of a language. I looked at my book and
I found excerpts from several dozen
pages where I thought it gave all the variety of things I need in the book. Then
I sat down and I thought, well, if I were
Phyllis, how would I like to key this in?
What would be a reasonable format
that would appeal to Phyllis, and at the
same time something that as a compiler writer I felt I could translate into
the book? Because TeX is just another
kind of a compiler; instead of going
into machine language you’re going
into words on a page. That’s a different
output language, but it’s analogous to
recognizing the constructs that appear
in the source file.
the programming turned out
to be harder than he thought.
I showed the second version of the design to two of my graduate students,
and I said, “Okay, implement this,
please, this summer. That’s your summer job.” I thought I had specified a
language. To my amazement, the students, who were outstanding students,
did not complete it. They had a system
that was able to do only about three
lines of TeX. I thought, “My goodness,
what’s going on? I thought these were
good students.” Later I changed my
attitude, saying, “Boy, they accomplished a miracle.” Because going
from my specification, which I thought
was complete, they really had an impossible task, and they had succeeded
wonderfully with it. These guys were
actually doing great work, but I was
amazed that they couldn’t do what I
thought was just sort of a routine task.
Then I became a programmer in earnest, I had to do it.
this experience led to general
observations about programming
When you’re doing programming, you
have to explain something to a computer, which is dumb. When you’re
writing a document for a human being
to understand, the human being will
look at it and nod his head and say,
“Yeah, this makes sense.” But there
are all kinds of ambiguities and vagueness that you don’t realize until you
try to put it into a computer. Then all
of a sudden, almost every five minutes
as you’re writing the code, a question
comes up that wasn’t addressed in the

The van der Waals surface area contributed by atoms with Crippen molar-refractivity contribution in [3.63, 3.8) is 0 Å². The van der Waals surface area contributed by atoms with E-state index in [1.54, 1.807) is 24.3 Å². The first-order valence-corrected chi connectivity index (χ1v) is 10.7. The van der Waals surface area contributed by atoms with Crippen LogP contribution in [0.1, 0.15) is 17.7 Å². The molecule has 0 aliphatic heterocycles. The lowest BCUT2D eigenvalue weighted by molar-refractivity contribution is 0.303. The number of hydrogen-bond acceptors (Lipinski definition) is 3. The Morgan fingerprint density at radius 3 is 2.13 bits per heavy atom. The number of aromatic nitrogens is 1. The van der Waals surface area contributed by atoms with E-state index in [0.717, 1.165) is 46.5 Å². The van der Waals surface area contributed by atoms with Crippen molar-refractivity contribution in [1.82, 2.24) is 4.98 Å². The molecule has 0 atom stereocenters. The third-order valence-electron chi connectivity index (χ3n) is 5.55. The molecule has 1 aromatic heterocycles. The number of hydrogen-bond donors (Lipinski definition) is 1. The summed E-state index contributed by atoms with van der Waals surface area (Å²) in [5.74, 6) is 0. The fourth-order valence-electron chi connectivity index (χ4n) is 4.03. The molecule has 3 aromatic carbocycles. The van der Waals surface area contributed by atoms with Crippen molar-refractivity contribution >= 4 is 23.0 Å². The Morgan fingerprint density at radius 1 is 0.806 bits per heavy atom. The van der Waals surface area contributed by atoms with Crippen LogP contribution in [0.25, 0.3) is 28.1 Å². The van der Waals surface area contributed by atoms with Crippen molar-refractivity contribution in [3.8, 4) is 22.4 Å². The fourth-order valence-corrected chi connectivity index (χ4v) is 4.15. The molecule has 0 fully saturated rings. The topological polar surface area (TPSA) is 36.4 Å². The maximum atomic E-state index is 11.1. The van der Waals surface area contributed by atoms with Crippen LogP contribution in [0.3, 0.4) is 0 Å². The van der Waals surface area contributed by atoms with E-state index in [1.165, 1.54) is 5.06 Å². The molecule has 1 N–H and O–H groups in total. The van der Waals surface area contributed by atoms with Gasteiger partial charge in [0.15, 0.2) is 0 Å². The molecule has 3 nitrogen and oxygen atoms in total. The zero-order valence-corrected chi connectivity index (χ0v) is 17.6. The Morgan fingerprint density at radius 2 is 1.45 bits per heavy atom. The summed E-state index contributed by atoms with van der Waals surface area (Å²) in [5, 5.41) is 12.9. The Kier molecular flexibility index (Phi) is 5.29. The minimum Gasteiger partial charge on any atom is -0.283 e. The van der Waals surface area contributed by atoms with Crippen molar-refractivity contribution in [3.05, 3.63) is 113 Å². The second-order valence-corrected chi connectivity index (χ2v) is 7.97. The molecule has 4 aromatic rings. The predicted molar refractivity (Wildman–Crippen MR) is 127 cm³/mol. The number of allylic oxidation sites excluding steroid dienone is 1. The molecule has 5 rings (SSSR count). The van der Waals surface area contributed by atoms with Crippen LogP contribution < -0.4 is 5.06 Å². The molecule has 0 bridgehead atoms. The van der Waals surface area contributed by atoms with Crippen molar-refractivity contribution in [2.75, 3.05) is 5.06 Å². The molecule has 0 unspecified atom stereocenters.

specification. “What if this combination occurs?” It just didn’t occur to
the person writing the design specification. When you’re faced with doing
the implementation, a person who
has been delegated the job of working
from a design would have to say, “Well,
hmm, I don’t know what the designer
meant by this.”
It’s so hard to do the design unless
you’re faced with the low-level aspects
of it, explaining it to a machine instead of to another person. I think it
was George Forsythe who said, “People
have said you don’t understand something until you’ve taught it in a class.
The truth is you don’t really understand something until you’ve taught it
to a computer, until you’ve been able
to program it.” At this level, programming was absolutely important.
When I got to actually programming TeX, I had to also organize it so
that it could handle lots of text. I had to
develop a new data structure in order
to be able to do the paragraph coming
in text and enter it in an efficient way.
I had to introduce ideas called “glue,”
and “penalties,” and figure out how
that glue should disappear at bound-
“i wake up in the
an idea, and it
makes my day
to think of adding
a couple of lines
to my program.
it gives me a real
high. it must be
the way poets
feel, or musicians,
does that for me.”
aries in certain cases and not in others. All these things would never have
occurred to me unless I was writing the
Edsger Dijkstra gave this wonderful
Turing lecture early in the 1970s called
“The Humble Programmer.” One of
the points he made in his talk was that
when they asked him in Holland what
his job title was, he said, “
Programmer,” and they said, “No, that’s not a
job title. You can’t do that; programmers are just coders. They’re people
who are assigned like scribes were in
the days when you needed somebody
to write a document in the Middle
Ages.” Dijkstra said no, he was proud
to be a programmer. Unfortunately, he
changed his attitude completely, and I
think he wrote his last computer program in the 1980s.
I checked the other day and found I
wrote 35 programs in January, and 28
or 29 programs in February. These are
small programs, but I have a compulsion. I love to write programs. I think
of a question that I want to answer, or
I have part of my book where I want
to present something, but I can’t just
present it by reading about it in a book.
As I code it, it all becomes clear in my
head. The fact that I have to translate
my knowledge of this method into
something that the machine is going
to understand forces me to make that
knowledge crystal-clear in my head.
Then I can explain it to somebody
else infinitely better. The exposition
is always better if I’ve implemented it,
even though it’s going to take me more
It didn’t occur to me at the time
that I just had to program in order to
be a happy man. I didn’t find my other
roles distasteful, except for fundrais-ing. I enjoyed every aspect of being a
professor except dealing with proposals, which was a necessary evil. But I
wake up in the morning with an idea,
and it makes my day to think of adding a couple of lines to my program. It
gives me a real high. It must be the way
poets feel, or musicians, or painters.
Programming does that for me.
the teX project led to
metafont for the design of fonts.
But it also wasn’t smooth sailing.
Graphic designers are about the nicest people I’ve ever met in my life. In